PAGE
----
There are rules on how many can attend funerals (Photo: Getty) Sadly weddings, other than in “exceptional circumstances” cannot take place in England. This will affect the couples who had planned to marry in the coming weeks, including many who will have already rescheduled their cancelled 2020 wedding.
University students will not be allowed to return to campus and will be expected to study from home unless they are undertaking courses in medicine, dentistry, veterinary science, education, social work, and courses which require Professional, Statutory and Regulatory Body (PSB) assessments or mandatory activities that cannot be rescheduled. Places of worship can remain open for individual prayers and communal worship, but weddings and civil partnership ceremonies are allowed only in exceptional circumstances, All non-essential shops, hairdressers and personal care salons must close, although supermarkets, pharmacies, off-licences, builders’ merchants and garden centers are among businesses which can stay open.
The new ‘rule of six’ means that social gatherings of more than six people in Scotland will not be allowed, bar some exceptions. Scotland currently remains in phase 3 of its lockdown route map, with a limit of 20 people in place for funeral services.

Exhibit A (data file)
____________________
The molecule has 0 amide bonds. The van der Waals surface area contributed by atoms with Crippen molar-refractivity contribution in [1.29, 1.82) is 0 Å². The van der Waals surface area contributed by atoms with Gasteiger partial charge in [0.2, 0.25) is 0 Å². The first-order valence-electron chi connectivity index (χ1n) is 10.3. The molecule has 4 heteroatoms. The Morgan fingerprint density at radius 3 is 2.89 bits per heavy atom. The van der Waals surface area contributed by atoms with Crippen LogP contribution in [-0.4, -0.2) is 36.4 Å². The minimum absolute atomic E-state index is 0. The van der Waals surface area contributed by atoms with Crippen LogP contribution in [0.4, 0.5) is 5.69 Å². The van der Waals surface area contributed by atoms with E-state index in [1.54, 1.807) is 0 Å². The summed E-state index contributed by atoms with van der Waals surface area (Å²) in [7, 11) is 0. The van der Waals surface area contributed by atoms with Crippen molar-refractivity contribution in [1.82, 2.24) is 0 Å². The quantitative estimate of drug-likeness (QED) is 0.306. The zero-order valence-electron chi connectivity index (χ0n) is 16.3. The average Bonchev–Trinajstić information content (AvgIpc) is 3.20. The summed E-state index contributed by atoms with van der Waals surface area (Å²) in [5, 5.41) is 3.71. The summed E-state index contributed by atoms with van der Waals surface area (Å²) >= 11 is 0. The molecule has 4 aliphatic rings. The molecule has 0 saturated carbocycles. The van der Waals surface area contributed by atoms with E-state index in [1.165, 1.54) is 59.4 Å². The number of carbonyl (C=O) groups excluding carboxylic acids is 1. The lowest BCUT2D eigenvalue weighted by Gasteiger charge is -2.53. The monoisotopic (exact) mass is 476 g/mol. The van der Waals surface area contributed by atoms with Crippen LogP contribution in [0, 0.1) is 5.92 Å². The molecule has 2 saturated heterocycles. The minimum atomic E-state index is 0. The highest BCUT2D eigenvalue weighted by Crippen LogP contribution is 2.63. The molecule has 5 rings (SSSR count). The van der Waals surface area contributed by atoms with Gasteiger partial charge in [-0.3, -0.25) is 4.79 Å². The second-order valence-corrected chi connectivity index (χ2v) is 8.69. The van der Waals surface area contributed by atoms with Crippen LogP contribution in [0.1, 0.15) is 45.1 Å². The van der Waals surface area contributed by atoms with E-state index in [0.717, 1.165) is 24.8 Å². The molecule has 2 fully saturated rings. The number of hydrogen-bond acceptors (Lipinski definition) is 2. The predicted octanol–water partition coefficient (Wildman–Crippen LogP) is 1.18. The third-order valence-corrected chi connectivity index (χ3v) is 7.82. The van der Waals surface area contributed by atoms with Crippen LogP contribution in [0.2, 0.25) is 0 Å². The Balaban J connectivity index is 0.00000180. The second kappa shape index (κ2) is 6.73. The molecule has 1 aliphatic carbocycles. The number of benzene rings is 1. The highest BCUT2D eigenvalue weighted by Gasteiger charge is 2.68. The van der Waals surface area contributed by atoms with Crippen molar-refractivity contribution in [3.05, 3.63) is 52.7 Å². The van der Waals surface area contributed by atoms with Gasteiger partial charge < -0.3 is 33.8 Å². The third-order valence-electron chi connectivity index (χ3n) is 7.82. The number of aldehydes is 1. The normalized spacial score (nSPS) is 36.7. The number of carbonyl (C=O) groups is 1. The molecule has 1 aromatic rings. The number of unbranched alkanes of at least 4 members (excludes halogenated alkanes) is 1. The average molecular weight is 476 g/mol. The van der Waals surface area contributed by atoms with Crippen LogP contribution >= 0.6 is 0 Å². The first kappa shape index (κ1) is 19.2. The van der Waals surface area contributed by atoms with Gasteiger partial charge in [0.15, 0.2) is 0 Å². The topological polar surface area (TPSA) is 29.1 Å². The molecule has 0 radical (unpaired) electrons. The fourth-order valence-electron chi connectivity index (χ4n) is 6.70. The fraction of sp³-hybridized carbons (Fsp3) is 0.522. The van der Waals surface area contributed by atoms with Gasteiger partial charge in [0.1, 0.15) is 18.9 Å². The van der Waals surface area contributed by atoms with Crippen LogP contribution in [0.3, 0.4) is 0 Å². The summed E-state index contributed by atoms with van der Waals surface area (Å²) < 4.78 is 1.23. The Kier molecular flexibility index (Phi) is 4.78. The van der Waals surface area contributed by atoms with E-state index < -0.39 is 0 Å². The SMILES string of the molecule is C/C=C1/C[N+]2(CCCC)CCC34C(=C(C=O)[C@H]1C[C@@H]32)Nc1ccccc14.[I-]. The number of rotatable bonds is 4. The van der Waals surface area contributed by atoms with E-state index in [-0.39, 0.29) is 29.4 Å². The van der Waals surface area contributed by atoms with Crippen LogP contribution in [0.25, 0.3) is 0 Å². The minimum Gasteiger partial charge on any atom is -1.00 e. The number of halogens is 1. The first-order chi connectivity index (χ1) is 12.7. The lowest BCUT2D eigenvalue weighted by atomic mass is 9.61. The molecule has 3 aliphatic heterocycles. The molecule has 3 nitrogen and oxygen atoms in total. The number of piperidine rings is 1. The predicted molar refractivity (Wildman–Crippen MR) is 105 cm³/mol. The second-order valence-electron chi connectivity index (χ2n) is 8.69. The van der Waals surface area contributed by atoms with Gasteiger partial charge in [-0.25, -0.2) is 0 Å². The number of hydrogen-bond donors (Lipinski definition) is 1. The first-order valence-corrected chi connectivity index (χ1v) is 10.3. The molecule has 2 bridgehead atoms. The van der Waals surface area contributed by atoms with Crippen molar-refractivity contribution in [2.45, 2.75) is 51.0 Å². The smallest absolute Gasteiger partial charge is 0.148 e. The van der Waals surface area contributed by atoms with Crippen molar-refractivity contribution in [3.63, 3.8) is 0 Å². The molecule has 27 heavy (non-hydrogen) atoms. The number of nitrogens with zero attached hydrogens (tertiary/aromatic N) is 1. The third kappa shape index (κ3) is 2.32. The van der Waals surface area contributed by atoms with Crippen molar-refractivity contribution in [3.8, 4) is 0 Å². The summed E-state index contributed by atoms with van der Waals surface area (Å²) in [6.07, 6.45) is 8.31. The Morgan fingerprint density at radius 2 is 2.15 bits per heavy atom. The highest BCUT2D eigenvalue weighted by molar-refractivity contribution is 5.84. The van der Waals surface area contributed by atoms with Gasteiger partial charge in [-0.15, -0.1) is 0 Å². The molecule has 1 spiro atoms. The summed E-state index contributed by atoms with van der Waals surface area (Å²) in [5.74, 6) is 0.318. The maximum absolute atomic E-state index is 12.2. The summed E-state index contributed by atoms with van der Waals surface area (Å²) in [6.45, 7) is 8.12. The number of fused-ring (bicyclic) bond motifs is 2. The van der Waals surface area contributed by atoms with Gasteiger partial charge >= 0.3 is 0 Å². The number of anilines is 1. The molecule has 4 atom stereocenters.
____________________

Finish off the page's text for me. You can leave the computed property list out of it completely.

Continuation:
If you are considered part of the higher risk or extremely high risk group and wish to attend a funeral service in person, then “you must seriously consider this in line with important public health advice applicable to you and available on NHS Inform.” The restrictions are in place to help prevent and mitigate any potential spread of Covid-19 among different households and the wider community.
All attendees must maintain at least a 2-metre distance from each other at all times, except where they are from the same household, or a carer and the person is assisted by the carer. Those in attendance should also maintain good hand and cough hygiene, both before and after attending a service, including regular handwashing. If it is not possible for the person leading the funeral service or providing the eulogy to remain at least 2 meters away from others, or to use a protective screen, then they must wear a face covering.
Much food and whiskey was consumed at wakes, and in some traditions there was a set amount one could drink or was given. It was sometimes a burden for the poor to provide food and drink to all the mourners, but it was also a requirement of the funeral process.
In the 17th century one Englishman put down to paper his not very flattering observances of his tour of Scotland, which did include a Scottish funeral: “When anyone dies, the sexton or bell-man Goethe about the streets, with a small bell in his hand, which he tinkle all along as he Goethe, and now, and then he makes a stand and proclaims who is dead, and invites the people to come to the funeral at such an hour. Ringing a bell seems to have been a common element of funerals in Scotland, and the “bell-man” was paid for his services.